Elizabeth Lynch, PhD
Elizabeth Lynch, PhD

Elizabeth Lynch, PhD, Associate Professor at Rush Medical College, discussed how diets and social networks affect diabetes disparities. Higher socioeconomic status (SES) typically translates to a higher quality diet, while lower socioeconomic status is associated with poorer diet quality, which leads to an increased risk of diabetes, she explained.

The social network effect is when an individual is more likely to engage in a behavior based on the number of people in their social network who are engaged in that behavior. In the Lifestyle Improvement through Food and Exercise Study, a lifestyle intervention study to promote diabetes self-management among low-income African Americans with uncontrolled type 2 diabetes, Dr. Lynch and her team found that violating the eating norms of a social network was a significant and often upsetting barrier to participants as they tried to change their diets.

“These conditions are consistent with sociological data that shows network effects increase inequality across a bunch of domains—labor, migration, education. Dietary behavior is one of those,” she said. “We can see this systematic effect of social networks on dietary behavior that then may result in health inequities as well. Dietary behavior is vulnerable to network effects, which exacerbate social inequalities. Social networks make it difficult for low SES individuals to adopt a high-quality diet. We need to better understand social network phenomena in diet and other health behaviors in order to understand health disparities.”

Arshiya A. Baig, MD, MPH, FACP
Arshiya A. Baig, MD, MPH, FACP

Latinos currently make up about 15% of the U.S. population and that number is projected to grow to 30% by 2050, said Arshiya A. Baig, MD, MPH, FACP, Associate Professor of Medicine in the Section of General Internal Medicine and Associate Director of the Chicago Center for Diabetes Translation Research at the University of Chicago. The majority of U.S. Hispanics are of Mexican origin and the diabetes prevalence is very high in this population, she said. About 19% of Mexican American adults have diabetes, according to the Centers for Disease Prevention and Control.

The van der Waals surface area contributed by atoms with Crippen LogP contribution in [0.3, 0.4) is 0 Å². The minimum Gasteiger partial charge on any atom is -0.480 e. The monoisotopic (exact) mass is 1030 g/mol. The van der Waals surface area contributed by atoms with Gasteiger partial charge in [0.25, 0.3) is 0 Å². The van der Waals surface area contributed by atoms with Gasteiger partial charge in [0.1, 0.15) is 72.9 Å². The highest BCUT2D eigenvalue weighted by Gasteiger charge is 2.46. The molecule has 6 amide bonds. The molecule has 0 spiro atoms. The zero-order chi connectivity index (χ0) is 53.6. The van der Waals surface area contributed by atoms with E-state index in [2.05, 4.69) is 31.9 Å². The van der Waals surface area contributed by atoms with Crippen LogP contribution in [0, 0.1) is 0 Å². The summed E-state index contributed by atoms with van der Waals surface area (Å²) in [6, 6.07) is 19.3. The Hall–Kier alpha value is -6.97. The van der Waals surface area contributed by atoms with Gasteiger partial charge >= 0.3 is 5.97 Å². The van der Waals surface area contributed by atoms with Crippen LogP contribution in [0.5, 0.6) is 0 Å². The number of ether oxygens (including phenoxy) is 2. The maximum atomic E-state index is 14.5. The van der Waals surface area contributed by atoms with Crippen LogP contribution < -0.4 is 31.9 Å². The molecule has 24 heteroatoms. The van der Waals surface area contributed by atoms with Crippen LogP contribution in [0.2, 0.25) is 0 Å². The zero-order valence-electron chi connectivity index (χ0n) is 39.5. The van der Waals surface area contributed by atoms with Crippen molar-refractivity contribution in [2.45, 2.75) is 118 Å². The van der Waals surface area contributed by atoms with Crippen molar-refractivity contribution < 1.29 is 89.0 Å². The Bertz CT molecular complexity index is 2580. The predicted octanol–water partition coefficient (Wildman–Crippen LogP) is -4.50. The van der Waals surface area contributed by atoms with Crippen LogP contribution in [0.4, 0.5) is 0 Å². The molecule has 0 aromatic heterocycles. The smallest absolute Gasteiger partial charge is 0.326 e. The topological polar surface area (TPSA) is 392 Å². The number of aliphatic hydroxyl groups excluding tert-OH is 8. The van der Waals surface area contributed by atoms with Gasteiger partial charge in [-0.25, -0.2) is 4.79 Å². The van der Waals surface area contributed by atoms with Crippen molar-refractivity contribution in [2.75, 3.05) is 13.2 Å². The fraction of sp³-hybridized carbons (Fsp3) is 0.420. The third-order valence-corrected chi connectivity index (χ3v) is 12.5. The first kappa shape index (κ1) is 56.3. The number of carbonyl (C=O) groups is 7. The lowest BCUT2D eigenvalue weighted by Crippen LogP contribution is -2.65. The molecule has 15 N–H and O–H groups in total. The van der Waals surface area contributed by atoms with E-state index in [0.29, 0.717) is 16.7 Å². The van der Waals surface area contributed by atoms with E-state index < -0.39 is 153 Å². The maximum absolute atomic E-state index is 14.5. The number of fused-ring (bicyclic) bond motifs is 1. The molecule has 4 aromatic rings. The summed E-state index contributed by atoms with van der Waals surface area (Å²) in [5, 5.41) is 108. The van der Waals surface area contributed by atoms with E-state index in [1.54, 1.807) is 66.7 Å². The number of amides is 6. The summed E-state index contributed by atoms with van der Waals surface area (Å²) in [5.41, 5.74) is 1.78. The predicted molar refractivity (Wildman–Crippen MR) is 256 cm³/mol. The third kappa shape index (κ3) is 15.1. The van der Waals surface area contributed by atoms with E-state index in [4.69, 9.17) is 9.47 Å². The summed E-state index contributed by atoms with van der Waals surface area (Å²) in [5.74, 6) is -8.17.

“We need multi-pronged interventions to tackle Latino diabetes disparities,” Dr. Baig said. “We need to integrate patient input and community partnerships to gain trust and utilize local resources. Ultimately, we want results that are practical and relevant to patients and policymakers. I think the disparities we see are being translated to what we’re seeing with the COVID pandemic. It’s just amplifying what is already there.”

At the time of her presentation, Hispanic COVID-19 cases in Illinois comprised 44.6% of all cases in the state, and more than 50% of Latinos tested for COVID-19 were positive. To address these underlying health disparities, Dr. Baig called for more testing and contact tracing, culturally and linguistically tailored messaging, more support for local nonprofits and health care systems, and improved workplace protections.

Jeffrey S. Gonzalez, PhD
Jeffrey S. Gonzalez, PhD

Jeffrey S. Gonzalez, PhD, Professor of Psychology and Medicine and Director of the New York Regional Center for Diabetes Translation Research at Yeshiva University and Albert Einstein College of Medicine, reviewed various interventions designed to reach socioeconomically disadvantaged adults with type 2 diabetes.

Dr. Gonzalez shared results from the Bronx A1C study spearheaded by Elizabeth Walker, PhD, RN. The randomized controlled trial examined how telephonic interventions could be used to improve metabolic control in a low-income, multi-ethnic sample of 941 English- and Spanish-speaking adults with type 2 diabetes and A1C greater than 7% from the New York City Department of Health and Mental Hygiene’s A1C Registry.

“Telephonic self-management support is feasible, acceptable, and effective at improving A1C and hospitalization outcomes,” Dr. Gonzalez said. “It has a wide reach to underserved populations. Prior studies that have involved in-person visits would have had a harder time reaching these people.”